Quests — From what I’ve seen so far, the quests seem interesting and relevant. I remember getting started with WoW and having to kill 10 wild boars or something so somebody could use their tusks or something. Boring! In The Secret World, you start off having to kill 10 zombies or something to help out the cowboy keeping watch over the area or something. Still the same basic tutorial premise, but killing zombies is a lot more exciting (especially since they’ll kill you first if they see you). From there, it was quests like gathering supplies and bringing them back to the police headquarters turned refugee camp, investigating a series of complaints to the PD and finding that the complainer himself is dead, and helping a teenager retrieve his home-made spy planes that he’s been sending to spy on a nearby secretive military base. I guess I managed to pick up a little story along the way after all if I can remember all that. Anyway, the quests seemed fun enough, though I’d like to spend more time investing myself in them in the future (again, we were pretty much blowing through everything).
Puzzles — I know there are supposed to be some puzzle elements somewhere in this game, and that is part of what really appealed to me in the beginning, but I don’t think I’ve played enough of the beta to have seen this yet. There was one part about a number code that was a little different/unexpected (you had to actually write down a number and use it later), but it wasn’t really a puzzle. Need to play more for this one I think!
Monsters — So far we’ve seen standard zombies, zombified firefighters, spooky forest beasts, some kind of sea monsters, scrapyard golems, and a bunch of other stuff we just ran right by on our way to a quest. I think a lot of the monsters are supposed to be based on lore and urban legends and such. I’m not really into monsters, but so far they have seemed interesting I guess.
Controls — Can’t speak much to these since this is pretty much my first MMO! Nick says everything is basically the same as every other MMO, which is a good thing. I am hilariously bad at controlling my character so far, but I hope to improve.
Weapons/Skills — You get to pick one from a group of about 10 weapons to start with. I picked dual pistols, and Nick picked sledgehammer. I feel pretty cool I guess, though I’m excited to see what the more advanced weapons are like. I did pick up a new set of pistols called Salt and Pepper that I was really excited about, but unfortunately I had screwed something up in the very beginning of the game and didn’t have enough skill to use them yet! D’oh! You also learn weapon-specific abilities as you gain experience and they are pretty awesome! I learned a skill that lets me put a big green target on the ground that slows and hurts any enemies within its range. I want to learn more cool skills! Maybe I’m starting to see the appeal of the MMORPG… Though I still have to say: I think I feel 300% cooler doing these skills as a normally-dressed, non-fantasy human being than as a scantily-clad, blue-skinned night elf or something. I can relate to my character, and everything I do feels cool and special.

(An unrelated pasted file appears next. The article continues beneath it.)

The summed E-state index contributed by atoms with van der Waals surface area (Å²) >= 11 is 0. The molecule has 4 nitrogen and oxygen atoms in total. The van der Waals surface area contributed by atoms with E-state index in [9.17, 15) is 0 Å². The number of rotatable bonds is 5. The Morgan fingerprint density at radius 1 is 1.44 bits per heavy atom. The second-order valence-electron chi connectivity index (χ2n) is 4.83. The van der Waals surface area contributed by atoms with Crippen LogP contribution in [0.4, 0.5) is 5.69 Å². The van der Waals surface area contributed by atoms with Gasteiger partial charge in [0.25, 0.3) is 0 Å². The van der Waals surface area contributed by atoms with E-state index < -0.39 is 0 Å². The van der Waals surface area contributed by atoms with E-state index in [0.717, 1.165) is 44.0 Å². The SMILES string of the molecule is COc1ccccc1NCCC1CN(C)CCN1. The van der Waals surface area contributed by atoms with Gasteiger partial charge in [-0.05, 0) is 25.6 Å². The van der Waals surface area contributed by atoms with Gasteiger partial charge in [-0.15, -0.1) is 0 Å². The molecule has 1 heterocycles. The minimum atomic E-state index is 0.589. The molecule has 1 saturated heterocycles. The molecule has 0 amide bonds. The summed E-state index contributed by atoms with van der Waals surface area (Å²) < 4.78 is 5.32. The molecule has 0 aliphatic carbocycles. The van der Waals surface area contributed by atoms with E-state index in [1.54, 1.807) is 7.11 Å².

Interface — Ah, The Secret World has a beautiful, slick user interface and I love it! Clean lines, gradients, blacks and grays. No medieval wood/brass borders and flowery fonts here!
Music — Remarkably beautiful music so far. They use this cool piano quip as sort of an alert sound, I like it. Music has been used very well so far to enhance the game’s aesthetic.
Character Design — Hard to say since it’s the beta. So far you get to choose from a number of preset face shapes, then you can change eyes, nose, chin, eyebrows, makeup, hair style, hair color, and eye color. Hope there are some more hairstyles in the real version. Wanted to make an Anderson Cooper character (we made one in Aion, spitting image!!), but there is no option for silver/white/gray hair, or any unusual hair colors at all. You can choose from a small number of clothing items. Some of them are ridiculous, and it’s hard to find anything that matches. I’m dying for some money to buy new clothes! Can’t a girl have a simple, black, FBI agent suit to match her Dana Scully hair? Maybe an over-sized trench coat?
Graphics — The people look a little funny (hello uncanny valley), but the settings are so gorgeous. Makes me wish I had a computer that could handle them properly! There are some beautiful sun-dappled forests in Kingsmouth, but my shadows are all big pixel squares. The beta version has also had some very entertaining glitches so far. I tried to leave Kingsmouth and go back to London last night, and found that myself and all the players around me had been defaulted to male characters with no clothes, no hair, no items, no skills, no nothing:
In general, I’m pretty pleased and excited about this game after playing some of the beta. It was a lot more fun than I was expecting based on my past MMO experiences, and I think I can really sink my teeth into the lore and world if I take my time.
This weekend is part 2 of the Templar/Kingsmouth story. I’ll be travelling most of the weekend, but if I get a chance to play I’ll check back in on Monday with any new insights. Let me know if you have any questions about The Secret World!